I’m going to be super granular here: Poets, when you are composing or formatting your work on a word processor with book publication in mind, please set your margins to approximately two inches on all sides and make sure your poems look the way you want within those margins.
We receive so much beautiful poetry, meticulously arranged to look a certain way on a standard page of 8 1/2 x 11 inches, which does not easily translate to the requirements of print publishing. There are only so many ways to accommodate these works, most of them unacceptable either from an aesthetic standpoint—nobody wants their typeface shrunk to 8 points; nobody wants a floppy, composition-notebook-sized collection of poems—or from a budgeting standpoint: Fold-out pages are wildly expensive. It’s genuinely exciting, in terms of innovation and the evolution of the verse form, that poets have technological tools that increase their sense of their work’s expansiveness. It’s exciting that online literary magazines can accommodate nearly limitless possibilities in terms of a poem’s shape and formal dynamics. And it’s exciting to field work from writers who have grown up with these tools and platforms, whose sense of capital-P poetry has developed with this sense of limitlessness all along. But poets, with love, if you’re imagining your work living in a printed book, you must consider how to make your vision take shape on a more pocket-sized surface area.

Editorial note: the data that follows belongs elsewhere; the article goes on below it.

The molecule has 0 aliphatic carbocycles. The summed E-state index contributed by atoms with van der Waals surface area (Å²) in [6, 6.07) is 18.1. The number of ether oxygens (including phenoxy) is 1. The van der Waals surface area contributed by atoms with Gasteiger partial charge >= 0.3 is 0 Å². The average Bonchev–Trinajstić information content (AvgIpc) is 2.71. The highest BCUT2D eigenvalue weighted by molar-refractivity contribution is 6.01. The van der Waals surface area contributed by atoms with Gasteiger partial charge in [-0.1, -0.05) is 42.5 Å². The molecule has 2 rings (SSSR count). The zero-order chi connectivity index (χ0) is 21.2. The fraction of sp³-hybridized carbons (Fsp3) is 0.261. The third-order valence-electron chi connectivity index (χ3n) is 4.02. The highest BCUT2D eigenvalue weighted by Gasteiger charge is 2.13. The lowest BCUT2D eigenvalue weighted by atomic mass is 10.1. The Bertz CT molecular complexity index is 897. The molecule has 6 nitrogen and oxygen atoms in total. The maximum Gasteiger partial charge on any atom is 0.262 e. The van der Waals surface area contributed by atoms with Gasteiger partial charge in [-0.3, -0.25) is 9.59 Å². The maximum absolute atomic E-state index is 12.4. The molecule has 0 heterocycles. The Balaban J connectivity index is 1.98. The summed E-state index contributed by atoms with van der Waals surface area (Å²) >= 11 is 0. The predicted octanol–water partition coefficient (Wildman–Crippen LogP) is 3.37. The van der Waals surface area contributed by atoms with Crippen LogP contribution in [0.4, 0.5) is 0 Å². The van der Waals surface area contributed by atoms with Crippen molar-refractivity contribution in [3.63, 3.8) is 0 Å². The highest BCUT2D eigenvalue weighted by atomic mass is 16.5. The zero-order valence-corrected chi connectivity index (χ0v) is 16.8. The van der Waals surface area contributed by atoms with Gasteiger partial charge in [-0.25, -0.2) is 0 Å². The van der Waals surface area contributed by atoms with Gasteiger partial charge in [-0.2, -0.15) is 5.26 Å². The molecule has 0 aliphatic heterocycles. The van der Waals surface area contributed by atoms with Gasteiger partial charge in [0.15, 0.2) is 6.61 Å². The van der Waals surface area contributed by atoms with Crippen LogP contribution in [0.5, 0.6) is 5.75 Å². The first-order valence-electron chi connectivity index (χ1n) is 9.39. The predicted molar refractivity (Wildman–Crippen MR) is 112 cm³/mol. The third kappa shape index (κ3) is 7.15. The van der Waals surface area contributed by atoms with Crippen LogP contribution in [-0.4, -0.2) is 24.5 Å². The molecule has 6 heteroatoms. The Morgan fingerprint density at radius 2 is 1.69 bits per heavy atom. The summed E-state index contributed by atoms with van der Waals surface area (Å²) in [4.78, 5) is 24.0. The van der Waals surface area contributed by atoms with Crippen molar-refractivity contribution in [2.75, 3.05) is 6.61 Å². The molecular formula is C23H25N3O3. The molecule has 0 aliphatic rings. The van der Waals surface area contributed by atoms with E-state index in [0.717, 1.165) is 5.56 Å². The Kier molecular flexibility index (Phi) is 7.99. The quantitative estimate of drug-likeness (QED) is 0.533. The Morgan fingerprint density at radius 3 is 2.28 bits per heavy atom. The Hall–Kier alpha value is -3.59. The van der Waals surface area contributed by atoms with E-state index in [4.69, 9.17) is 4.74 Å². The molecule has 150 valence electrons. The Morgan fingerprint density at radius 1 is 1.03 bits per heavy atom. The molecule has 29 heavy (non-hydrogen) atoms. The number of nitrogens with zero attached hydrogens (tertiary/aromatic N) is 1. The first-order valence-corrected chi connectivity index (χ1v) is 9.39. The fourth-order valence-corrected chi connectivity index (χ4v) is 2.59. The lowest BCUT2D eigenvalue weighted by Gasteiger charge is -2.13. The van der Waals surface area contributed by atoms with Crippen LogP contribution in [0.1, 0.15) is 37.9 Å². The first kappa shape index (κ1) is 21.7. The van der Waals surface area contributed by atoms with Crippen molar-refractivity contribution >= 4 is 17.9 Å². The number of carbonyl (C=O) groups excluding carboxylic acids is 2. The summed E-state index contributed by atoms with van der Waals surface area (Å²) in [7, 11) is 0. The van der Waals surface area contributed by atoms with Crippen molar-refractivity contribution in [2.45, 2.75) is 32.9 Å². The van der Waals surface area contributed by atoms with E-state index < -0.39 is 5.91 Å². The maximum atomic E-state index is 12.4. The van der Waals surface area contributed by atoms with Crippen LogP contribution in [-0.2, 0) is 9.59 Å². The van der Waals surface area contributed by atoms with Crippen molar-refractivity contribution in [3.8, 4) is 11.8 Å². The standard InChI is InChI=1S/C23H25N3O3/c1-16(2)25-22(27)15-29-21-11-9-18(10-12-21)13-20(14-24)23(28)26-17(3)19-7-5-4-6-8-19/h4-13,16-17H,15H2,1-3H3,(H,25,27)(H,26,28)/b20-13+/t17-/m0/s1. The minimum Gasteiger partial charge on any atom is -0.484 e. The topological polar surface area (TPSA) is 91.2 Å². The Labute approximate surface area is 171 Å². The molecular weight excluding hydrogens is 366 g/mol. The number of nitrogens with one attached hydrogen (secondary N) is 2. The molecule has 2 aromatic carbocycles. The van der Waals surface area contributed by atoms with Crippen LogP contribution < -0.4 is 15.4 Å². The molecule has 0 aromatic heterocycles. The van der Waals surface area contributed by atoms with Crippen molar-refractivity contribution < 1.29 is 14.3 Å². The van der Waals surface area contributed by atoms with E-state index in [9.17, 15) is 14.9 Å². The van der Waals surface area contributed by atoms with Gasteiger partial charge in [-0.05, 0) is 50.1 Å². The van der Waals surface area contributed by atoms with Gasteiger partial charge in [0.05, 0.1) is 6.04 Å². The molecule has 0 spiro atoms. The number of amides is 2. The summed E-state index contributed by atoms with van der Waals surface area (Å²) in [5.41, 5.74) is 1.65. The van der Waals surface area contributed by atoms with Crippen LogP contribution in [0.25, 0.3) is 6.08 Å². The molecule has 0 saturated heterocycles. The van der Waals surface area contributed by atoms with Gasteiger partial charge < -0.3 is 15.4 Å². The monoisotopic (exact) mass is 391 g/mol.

—Kristen Renee Miller, executive director and editor in chief, Sarabande Books